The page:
This week, Chuck set a challenge where we had to use this site that generates random D&D characters. He said use one, but I couldn’t choose between the great results I got, so I used them all. They are as follows:
“Insensitive Gnome Rouge from the Northern Iceland’s who has twenty-seven siblings to provide for.”
“Curious Elf Druid from an Oasis Village who no longer dreams.”
“Dutiful Tiefling Warlock from a string of terrible places to live who is writing an epic poem about the party’s adventure.”
“Unbalanced Dwarf Ranger from the Enhanced Forest who likes to settle arguments with an arm wrestle.”
“Apathetic Dragonborn Ranger from a Village without a Tavern who wants to one day own a ship.”
Now, I’ve never played D&D so please don’t mistake my ignorance for blasphemy.
Fire & Friends
‘You think this is cold?’ sniffed the Gnome, ‘where I’m from, we consider this summer.’
‘I simply asked, why it was cold,’ replied the Druid, who sat staring into the fire; his large eyes, full of wonder, and his long pointed ears pinned back, as though listening to the surroundings.
‘Yeah, well when you’ve got twenty-seven hungry siblings, you don’t have time for stupid questions,’ spat the Gnome, and he held his hands out to the fire, the warm glow of which illuminated his russet coloured beard. ‘When my mother passed, God rest her soul, she said to me on her deathbed, she said, Gordie, it’s down to you to look after your wee brothers and sisters.’
The Druid turned to him, studied him, and then turned his gaze back to the fire.
‘I could tell you of some places, oh the places I’ve lived,’ piped up the Tiefling wearing the deep velvet robe, ‘It’s all in the name of art of course.’
‘Art!’ squeaked Gordie, ‘I don’t have no time for no ruddy art, I’ve got responsibilities!’
The Tiefling sat forward, the fire gave him a slightly pinkish hue, he said, ‘It is my duty to provide my poem to the world, a work of epic proportions’ he waved his hands in the air as though to convey the size of his work.
‘I’ll tell you what’s a work of epic proportions; providing for twenty-seven ruddy mouths!’
The Tiefling ignored Gordie and continued, ‘I call it Karthus’ Companions; the journey of love, life, and survival – it came to me in a dream.’
‘I don’t dream anymore,’ said the Druid, who was still staring into the fire.
‘That makes it difficult doesn’t it, being a Druid?’ the thick-set Dwarf who sat next to the Druid enquired.
The Druid turned to him, as though only just realising he was there, and said in the same dreamlike tone, ‘Yes, it does.’
‘I herald from the Enchanted Forest, loads of magic there, perhaps that environment might help you,’ he said kindly.
‘Thank you,’ said the Druid.
‘Ah, the love among companions,’ bellowed Karthus, ‘I must write it down,’ and he summoned a piece of parchment and quill from the sleeve of his robe.
‘The Enchanted Forest is a dive,’ said Gordie, ‘and there’s a real funny smell about the place, ye know?’
‘Take that back!’ bellowed the Dwarf.
‘I ruddy will not.’
The Dwarf stood up, near foaming at the mouth, ‘you take that back, the Enchanted Forest is the greatest place in the land!’
‘You been eating them mushrooms you believe that,’ said Gordie.
‘That’s it, we’ll settle this!’ yelled the Dwarf rolling up his sleeve.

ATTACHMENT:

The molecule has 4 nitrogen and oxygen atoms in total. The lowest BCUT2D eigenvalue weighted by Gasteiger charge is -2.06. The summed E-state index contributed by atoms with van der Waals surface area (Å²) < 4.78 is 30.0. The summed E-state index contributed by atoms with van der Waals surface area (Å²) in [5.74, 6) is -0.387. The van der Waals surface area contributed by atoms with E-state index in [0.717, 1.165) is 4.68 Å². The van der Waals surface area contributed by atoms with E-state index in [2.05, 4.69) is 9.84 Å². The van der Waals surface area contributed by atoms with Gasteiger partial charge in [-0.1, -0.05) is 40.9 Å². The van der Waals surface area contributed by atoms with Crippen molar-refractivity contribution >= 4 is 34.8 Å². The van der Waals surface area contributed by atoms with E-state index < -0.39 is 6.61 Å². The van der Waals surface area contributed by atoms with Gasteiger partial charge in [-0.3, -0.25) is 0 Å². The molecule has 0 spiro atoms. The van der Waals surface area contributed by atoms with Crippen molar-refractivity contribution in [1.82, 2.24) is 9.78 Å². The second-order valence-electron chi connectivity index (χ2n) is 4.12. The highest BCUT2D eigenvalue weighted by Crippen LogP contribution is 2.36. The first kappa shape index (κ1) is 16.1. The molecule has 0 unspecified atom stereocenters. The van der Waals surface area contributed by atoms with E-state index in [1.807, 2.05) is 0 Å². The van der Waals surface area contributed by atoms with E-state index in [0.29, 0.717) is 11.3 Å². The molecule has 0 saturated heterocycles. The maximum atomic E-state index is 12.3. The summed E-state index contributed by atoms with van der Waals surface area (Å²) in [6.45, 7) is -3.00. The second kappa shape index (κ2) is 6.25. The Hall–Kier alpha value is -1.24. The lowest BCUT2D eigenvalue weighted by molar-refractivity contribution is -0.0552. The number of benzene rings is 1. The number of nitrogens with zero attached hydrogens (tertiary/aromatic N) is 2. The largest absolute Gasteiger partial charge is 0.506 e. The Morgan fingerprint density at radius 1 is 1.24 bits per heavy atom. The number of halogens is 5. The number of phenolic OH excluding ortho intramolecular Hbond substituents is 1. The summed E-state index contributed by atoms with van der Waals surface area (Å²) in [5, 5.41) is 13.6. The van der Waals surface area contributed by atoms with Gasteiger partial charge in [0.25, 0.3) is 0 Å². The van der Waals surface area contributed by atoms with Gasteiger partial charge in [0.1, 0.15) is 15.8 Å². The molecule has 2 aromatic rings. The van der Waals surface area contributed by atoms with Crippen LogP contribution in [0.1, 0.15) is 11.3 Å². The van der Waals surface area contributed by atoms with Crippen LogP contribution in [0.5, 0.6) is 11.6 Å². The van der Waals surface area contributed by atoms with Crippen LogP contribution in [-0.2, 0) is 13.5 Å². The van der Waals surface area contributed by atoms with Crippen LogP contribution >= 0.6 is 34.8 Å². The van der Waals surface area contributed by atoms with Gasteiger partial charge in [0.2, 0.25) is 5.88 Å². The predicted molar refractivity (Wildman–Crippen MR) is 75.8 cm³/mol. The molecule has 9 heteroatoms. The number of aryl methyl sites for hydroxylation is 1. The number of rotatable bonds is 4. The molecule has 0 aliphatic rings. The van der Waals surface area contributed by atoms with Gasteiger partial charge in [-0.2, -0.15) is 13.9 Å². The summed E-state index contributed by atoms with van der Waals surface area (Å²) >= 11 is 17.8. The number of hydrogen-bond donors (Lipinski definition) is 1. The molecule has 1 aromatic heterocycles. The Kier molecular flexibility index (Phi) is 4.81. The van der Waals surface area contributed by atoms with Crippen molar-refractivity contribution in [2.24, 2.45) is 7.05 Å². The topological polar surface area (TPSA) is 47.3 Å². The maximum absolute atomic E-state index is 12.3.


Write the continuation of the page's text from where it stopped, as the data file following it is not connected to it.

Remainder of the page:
‘Marvellous,’ said Karthus, who continued to scribble.
‘What are you ruddy well doing?’ said Gordie to the Dwarf, who’d kneeled down in the snow and placed his arm on the rock he was sitting on, palm open in the air.
‘Come on you venomous sprite, get over here and sort this out,’ called the Dwarf.
Gordie looked at Karthus, who was scribbling still, oblivious to the fracas. He turned to the Druid, who calmly looked at him, his wide kind eyes were glistening in the light of the fire, who said, ‘I think he wants to arm-wrestle.’
‘Damn right I do, I’ll show you,’ bellowed the Dwarf.
The commotion was interrupted by the arrival of the fifth member of their party. He looked like a dragon immerging from the darkness as the fire-light illuminated him. He slumped down on a rock, and sighed. ‘What’s the use,’ he said, ‘there’s no tavern; it’s like being back at home.’
‘Well I could’ve told you that,’ said Gordie.
Karthus looked up from his parchment, pleased with himself. ‘Ah,’ he said, ‘Arziros has returned, I must write this down,’ and he returned to his scribbling.
The Dwarf had sat back on his rock, his sleeve rolled down, and greeted Aziros, ‘It’s alright buddy, we’ll have a great tankard full the next village we come to.’
‘Not if it’s my village,’ Aziros said sulkily.
‘Cheer up lad, it can’t be that bad, you’ve still got your dream; everyday you’re one step closer to your ship,’ replied the Dwarf.
‘I used to dream,’ said the Druid, still staring into the fire, ‘but now, I don’t.’
‘It will probably sink the first journey I go on,’ said Aziros.
‘Ay, that’s the spirit, you great big bundle of sadness,’ said Gordie.
‘That’s it!’ bellowed the Dwarf, rolling up his sleeve and taking up the position.
The Druid sat there, staring into the fire, wondering, questioning why he didn’t dream anymore. But he couldn’t concentrate; the images in the fire, which danced among the flames, became clearer the longer he stared; the Gods, or so he felt they must be, could be seen, their gargantuan size evident, as they conversed and took turns rolling large boulders with different numbered indents, deciding the fate of those they had created, or perhaps, just playing a game.